Email used to be a problem. “I only saw new email on my phone,” was one complaint. “I could only view Sent Mail on the system I sent it from,” was another. Google Mail solves the problem. We now see all of our email on all of our devices.

Keeping Calendars and Contacts current was once a problem. People used to enter contact information into home and work address books. And keeping home and work calendars in sync was a mess. Google Calendars and Contacts solve the problem. We now see all of our contacts and appointments on all of our devices.

File access used to be a problem. We used to say things like, “I’ll send you the file when I get to the office” because the files was stored on an old-fashioned server. Or, “I think the version on my laptop is more current,” because we made edits at home. Google Drive solves the problem.

You can see the pattern: we now see all of our files on all of our devices.

But why stop there?

Applications also used to be a problem. We used to have to install software on every computer we used. “I need to install XYZ software on my new laptop before I can work,” we would say. Now all we need is a web browser. (Well, more honestly, a web browser and a few browser extensions.) Google Apps along with the Chrome browser and extensions give us access to web applications on most of our devices.

Collaboration used to be a problem. “I can’t do a video meeting, I’m on my phone,” we used to say. Even more quaint: “You can’t access the slides or recording until I upload them from my laptop.” Google+ Hangouts and Communities solve these problems. We can meet and share with Google+.

This world seems simple: open a browser, login, and then work. Yet I’ve watched users struggle to learn how to use Google Apps, Chrome and Google+ on their own. I wanted things to be faster.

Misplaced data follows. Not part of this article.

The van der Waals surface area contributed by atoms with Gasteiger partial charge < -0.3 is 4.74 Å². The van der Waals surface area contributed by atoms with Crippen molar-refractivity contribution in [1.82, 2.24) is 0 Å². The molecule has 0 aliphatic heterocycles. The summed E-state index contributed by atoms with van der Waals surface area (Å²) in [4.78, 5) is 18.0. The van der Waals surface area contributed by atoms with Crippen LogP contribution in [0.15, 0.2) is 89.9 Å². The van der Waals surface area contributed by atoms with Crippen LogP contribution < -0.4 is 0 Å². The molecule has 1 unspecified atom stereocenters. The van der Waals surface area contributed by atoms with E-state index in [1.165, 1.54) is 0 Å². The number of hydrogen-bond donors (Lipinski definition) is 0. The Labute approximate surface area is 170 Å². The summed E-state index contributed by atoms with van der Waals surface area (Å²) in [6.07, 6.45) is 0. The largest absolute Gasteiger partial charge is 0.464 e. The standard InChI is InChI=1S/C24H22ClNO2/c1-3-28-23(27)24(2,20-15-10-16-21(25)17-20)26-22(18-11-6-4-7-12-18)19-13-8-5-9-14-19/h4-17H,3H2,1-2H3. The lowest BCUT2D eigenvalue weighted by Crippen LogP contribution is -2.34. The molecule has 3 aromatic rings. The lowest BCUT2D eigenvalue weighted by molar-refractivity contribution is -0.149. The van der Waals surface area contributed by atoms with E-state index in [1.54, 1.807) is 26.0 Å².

So here’s the current “checklist” I use to set up a new Google Apps user’s desktop. Follow the links below for detailed, step-by-step instructions for each application or extension.

[Insert ChromeWebStore.png; caption “Do you configure Chrome Extensions for your users?”]

Chrome & Google Apps Checklist

  1. Update the OS: Install all available operating system updates.
  2. Install Chrome: Download and install the Chrome browser. (I typically add bookmarks to the user’s bookmark bar linking to Mail, Calendar and Drive.)
  3. Enable Chrome Sync: With Chrome Sync enabled, you can login to another system, install Chrome and login. Your extensions and settings will automatically sync.
  4. Enable offline work:
    1. EnableofflineaccessforGoogleMail. From Google Mail, open the sprocket menu, choose “Settings”, then click on the “Offline” tab, then choose the option to enable offline mail and follow the instructions. (Note, the Google Apps administrator must have enabledGoogleMailoffline.)
    2. EnableofflineaccessforGoogleCalendar. From within Google Calendar, open the sprocket menu, choose “Offline”, then follow the instructions.
    3. Enable Google Drive
    4. EnableDocsoffline. From within Google Drive, open the sprocket menu, then choose “Enable offline docs”, then follow the instructions. (Note, the Google Apps administrator must have enabledGoogleDocsoffline. This can be done once for the entire organization.)
    5. (Windows/Mac only) InstallGoogleDriveonyourcomputer to sync files with local machine.
  5. Simplify saving attachments: Install the Gmail Attachments to Drive extension, which lets users save attachments received in email to their Google Drive.
  6. Configure Google+ tools: (Note: The Goolge Apps administrator must have enabled Google+ features.)
    1. Install the Google+ Hangout plugin. This enables people to quickly hold video meetings.
    2. Install the +1 button extension for Google+, which enables sharing of web pages with Google+ Circles.
  7. Install the Chrome Remote Desktop app to enable remote support and screen sharing

Have a checklist?

Do you use any checklists when setting up a new user with Chrome? Share your checklists with us in the TechRepublic forums or directly with me on Google+, where Im +Andy Wolber.